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It is highly recommended that you replace all four tires on your vehicle at the same time. Due to uneven tread wear (especially if you don’t rotate your tires enough) having different tires on different sides of the vehicle can cause you to have less traction on the road, and in some cases can damage your car.
If you are in a pinch, you can replace only two tires on a front-wheel drive or a rear wheel drive vehicle. If you have an all-wheel-drive vehicle, you should never only replace two tires at a time, and should always replace all four, as uneven tread wear can damage your transfer case.
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Why do you have to change all four tires on AWD vehicles?
All-wheel-drive vehicles are designed to distribute power between all four tires at varying times, so having different tread depths or different tire types will cause the vehicle to send more power to one wheel than the other, which can lead to damage to the transfer case.
Having all four tires with the same tread depth and type is essential for proper system performance. If you do have different tread depths on different tires in an AWD vehicle, the transfer case will have to work considerably more, as the different tread depths will make the vehicle think that the tires are slipping, causing it to constantly distribute power to compensate.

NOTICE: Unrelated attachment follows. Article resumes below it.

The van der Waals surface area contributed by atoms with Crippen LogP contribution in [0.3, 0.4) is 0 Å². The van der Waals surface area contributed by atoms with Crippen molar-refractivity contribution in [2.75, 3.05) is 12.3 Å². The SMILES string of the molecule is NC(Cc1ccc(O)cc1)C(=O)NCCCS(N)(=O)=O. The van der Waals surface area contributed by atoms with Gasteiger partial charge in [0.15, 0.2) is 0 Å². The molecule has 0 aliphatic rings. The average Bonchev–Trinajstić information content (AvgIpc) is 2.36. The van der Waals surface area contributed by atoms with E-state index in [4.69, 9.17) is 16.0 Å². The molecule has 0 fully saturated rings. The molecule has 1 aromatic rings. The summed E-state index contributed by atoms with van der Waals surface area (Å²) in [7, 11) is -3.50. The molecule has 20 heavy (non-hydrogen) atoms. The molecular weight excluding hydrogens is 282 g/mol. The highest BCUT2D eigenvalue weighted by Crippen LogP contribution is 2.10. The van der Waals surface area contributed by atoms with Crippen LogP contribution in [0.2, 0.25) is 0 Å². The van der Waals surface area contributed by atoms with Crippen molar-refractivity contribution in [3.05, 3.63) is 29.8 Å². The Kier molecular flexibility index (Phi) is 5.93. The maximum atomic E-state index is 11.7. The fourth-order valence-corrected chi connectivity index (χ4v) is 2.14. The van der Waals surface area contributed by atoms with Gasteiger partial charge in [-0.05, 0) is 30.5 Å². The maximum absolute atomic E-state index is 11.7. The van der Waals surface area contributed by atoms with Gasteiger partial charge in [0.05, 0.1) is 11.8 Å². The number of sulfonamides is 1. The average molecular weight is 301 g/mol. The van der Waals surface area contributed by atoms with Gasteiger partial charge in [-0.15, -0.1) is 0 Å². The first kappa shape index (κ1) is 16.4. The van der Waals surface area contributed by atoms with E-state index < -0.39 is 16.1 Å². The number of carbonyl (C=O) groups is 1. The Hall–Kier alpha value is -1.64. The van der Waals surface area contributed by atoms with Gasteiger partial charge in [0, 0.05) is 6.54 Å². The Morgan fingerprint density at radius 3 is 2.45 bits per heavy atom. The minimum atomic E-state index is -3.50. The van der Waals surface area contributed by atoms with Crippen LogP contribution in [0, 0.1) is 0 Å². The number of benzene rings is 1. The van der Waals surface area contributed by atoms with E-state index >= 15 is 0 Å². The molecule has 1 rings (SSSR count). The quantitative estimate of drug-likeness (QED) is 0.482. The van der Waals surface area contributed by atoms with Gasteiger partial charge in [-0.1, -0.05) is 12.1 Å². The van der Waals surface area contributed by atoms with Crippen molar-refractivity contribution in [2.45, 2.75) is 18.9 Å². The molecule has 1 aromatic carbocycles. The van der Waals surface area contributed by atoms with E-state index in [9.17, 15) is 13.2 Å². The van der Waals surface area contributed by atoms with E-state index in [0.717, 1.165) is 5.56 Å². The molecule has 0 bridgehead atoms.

This in turn causes the transfer case to overheat and can cause it to be damaged. This is why many vehicle and part warranties require you to replace all tires at once when needed, rather than just two.
Why can you replace only two tires on a two-wheel-drive vehicle (FWD & RWD)?
Two-wheel drive vehicles are simpler in design and don’t require the same level of power distribution as AWD vehicles. You can usually get away with replacing only two tires on an FWD/RWD vehicle while still maintaining performance and not damaging your vehicle.
However, if the tread depth is too different between the new tire and the other tires, you can still experience traction and handling issues. It’s important to note that while this is possible, it is not recommended unless necessary.
If you are considering putting winter tires on the front or rear of your vehicle, and not the opposite end of the vehicle, this is NOT recommended in any way. Due to the difference in traction on slippery surfaces, this can cause the end with no winter tires to drift onto one side or the other, and can easily cause an accident. Do not do this.
At what tread depth should you change your tires?
The most important thing to think about when replacing your tires is the tread depth. It is usually 10/32 – 12/32 in new tires. When the tread depth reaches 4/32, it is time to replace your tires (Paid Link).
That said, many summer and performance tires are built with lower tread depths from the factory, and you might find that you need to replace these tires even when new. In these cases, I would recommend checking with the manufacturer (of which all four should always be the same brand) of the specific tire to see when they recommend replacing your tires.
At what point should you replace your tires?